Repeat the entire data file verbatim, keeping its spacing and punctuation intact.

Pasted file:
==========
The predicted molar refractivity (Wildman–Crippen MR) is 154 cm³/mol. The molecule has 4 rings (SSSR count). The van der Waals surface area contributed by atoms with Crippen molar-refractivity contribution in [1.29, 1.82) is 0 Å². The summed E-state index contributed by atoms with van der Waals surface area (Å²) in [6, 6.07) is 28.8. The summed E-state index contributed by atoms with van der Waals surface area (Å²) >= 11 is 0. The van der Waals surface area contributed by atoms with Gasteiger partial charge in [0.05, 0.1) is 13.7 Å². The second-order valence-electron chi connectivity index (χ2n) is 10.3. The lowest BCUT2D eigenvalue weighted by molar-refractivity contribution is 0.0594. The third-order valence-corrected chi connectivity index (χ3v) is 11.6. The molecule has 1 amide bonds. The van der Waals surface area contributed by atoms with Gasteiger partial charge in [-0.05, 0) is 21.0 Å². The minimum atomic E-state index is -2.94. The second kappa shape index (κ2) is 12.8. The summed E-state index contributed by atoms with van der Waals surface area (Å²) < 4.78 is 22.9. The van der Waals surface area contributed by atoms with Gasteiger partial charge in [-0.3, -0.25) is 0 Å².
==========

The predicted molar refractivity (Wildman–Crippen MR) is 154 cm³/mol. The molecule has 4 rings (SSSR count). The van der Waals surface area contributed by atoms with Crippen molar-refractivity contribution in [1.29, 1.82) is 0 Å². The summed E-state index contributed by atoms with van der Waals surface area (Å²) in [6, 6.07) is 28.8. The summed E-state index contributed by atoms with van der Waals surface area (Å²) >= 11 is 0. The van der Waals surface area contributed by atoms with Gasteiger partial charge in [0.05, 0.1) is 13.7 Å². The second-order valence-electron chi connectivity index (χ2n) is 10.3. The lowest BCUT2D eigenvalue weighted by molar-refractivity contribution is 0.0594. The third-order valence-corrected chi connectivity index (χ3v) is 11.6. The molecule has 1 amide bonds. The van der Waals surface area contributed by atoms with Gasteiger partial charge in [-0.05, 0) is 21.0 Å². The minimum atomic E-state index is -2.94. The second kappa shape index (κ2) is 12.8. The summed E-state index contributed by atoms with van der Waals surface area (Å²) < 4.78 is 22.9. The van der Waals surface area contributed by atoms with Gasteiger partial charge in [-0.3, -0.25) is 0 Å².